I’ll start with YouTube, which seems appropriate. All users can upload a video at least 15 minutes long to YouTube, though there are account types that enable you to upload longer videos. Maximum size for the proletariat is 2 GB, though some accounts can go as high as 20 GB. Resolution can be as high as 1080p, perhaps even higher (YouTube isn’t always explicit on these details). With drag and drop multiple file uploading, getting your files up to the site is a breeze.
YouTube produces all videos at multiple resolutions, with the 720p video I uploaded encoded at 240p, 360p, 480p and 720p, the smaller videos using a codec that MediaInfo couldn’t identify, and the HD videos encoded with H.264. YouTube also encodes all HD videos to WebM format for HTML5 delivery, and delivers H.264 videos via HTML5 for browsers that don’t support WebM.
At the maximum size, YouTube’s resolution and data rate for all videos topped those produced by all other free sites, with only the fee-based service VideoPress producing higher data rate video. YouTube didn’t adjust the resolution of our DV video to square pixel, but did deinterlace very effectively and the video looked great, as did the screencam-based tutorial video, and our iPod Touch video was presented right side up.
The only presentation that I didn’t like is that 4:3 videos appear in a letterboxed 16:9 window, where other sites display 4:3 video in a 4:3 window. Otherwise, YouTube’s quality is absolutely top notch for a free UGC site.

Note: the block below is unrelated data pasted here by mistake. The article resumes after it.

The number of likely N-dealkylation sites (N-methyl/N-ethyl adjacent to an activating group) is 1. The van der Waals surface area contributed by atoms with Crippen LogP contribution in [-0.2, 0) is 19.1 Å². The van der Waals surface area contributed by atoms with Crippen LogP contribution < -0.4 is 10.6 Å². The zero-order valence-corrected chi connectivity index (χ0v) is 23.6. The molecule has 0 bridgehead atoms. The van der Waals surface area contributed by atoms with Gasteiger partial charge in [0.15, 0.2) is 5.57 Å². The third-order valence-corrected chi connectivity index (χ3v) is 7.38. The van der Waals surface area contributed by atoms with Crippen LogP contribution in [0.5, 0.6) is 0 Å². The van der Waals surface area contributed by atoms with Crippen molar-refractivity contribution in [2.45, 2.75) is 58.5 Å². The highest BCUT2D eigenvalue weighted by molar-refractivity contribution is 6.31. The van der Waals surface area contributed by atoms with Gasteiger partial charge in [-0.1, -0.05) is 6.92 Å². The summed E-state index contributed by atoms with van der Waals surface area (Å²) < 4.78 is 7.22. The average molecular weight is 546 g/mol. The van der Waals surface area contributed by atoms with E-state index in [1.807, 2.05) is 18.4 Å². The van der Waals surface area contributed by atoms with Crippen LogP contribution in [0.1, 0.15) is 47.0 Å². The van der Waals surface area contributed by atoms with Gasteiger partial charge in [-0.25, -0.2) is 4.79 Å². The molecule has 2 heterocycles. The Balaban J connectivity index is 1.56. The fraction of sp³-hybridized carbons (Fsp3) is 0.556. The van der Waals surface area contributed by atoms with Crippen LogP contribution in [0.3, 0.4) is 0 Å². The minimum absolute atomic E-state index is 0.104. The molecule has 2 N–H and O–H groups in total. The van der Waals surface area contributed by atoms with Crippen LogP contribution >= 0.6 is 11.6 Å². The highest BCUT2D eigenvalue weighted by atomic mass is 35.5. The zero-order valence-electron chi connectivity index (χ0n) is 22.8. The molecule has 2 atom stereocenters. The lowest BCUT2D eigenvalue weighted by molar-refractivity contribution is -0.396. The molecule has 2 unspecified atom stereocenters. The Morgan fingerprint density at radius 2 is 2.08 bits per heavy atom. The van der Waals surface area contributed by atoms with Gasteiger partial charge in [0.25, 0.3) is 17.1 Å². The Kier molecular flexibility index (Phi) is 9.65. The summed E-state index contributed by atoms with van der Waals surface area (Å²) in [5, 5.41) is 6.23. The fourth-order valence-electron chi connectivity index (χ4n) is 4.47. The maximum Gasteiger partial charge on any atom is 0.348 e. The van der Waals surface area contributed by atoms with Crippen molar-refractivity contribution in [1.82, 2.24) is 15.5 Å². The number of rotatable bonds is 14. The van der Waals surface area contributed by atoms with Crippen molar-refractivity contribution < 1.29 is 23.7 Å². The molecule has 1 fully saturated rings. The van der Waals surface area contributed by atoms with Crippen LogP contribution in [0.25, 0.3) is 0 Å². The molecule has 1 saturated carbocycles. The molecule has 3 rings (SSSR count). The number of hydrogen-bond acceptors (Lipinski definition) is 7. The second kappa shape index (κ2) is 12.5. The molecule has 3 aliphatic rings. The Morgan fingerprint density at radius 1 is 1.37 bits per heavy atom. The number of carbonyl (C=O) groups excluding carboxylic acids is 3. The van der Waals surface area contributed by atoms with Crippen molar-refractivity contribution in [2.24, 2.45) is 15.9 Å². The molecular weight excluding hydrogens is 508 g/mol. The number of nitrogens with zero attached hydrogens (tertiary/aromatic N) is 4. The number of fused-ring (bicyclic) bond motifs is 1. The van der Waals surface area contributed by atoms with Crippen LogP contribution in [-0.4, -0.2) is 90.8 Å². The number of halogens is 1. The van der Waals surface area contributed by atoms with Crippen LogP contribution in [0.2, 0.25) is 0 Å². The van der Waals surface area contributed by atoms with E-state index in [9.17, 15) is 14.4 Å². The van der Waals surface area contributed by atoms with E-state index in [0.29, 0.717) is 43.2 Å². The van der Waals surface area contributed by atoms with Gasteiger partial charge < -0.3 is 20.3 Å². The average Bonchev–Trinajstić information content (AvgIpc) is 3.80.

Embed options are good; you can customize resolution for your site and specify whether the embedded video is SD or HD, but can’t specify the color. All files played in Flash on legacy browsers, with Safari playing HTML5 video encoded with H.264, and Opera and Mozilla playing HTML5 video encoded with WebM. The videos played well on my iPad, though there was some extraneous letter boxing around the videos that wasn’t present in the Flash or HTML5 videos. You can view the embedded videos at the end of this article.
YouTube started out as the site with content so compelling that no one cared that the quality absolutely sucked. To paraphrase a politically incorrect cigarette advertisement that few readers born after 1985 will recognize, they’ve come a long way, baby, and unless your content runs afoul of YouTube’s upload limits, you’ve got to strongly consider the site both for accessing the constituency and embedding video into your own site.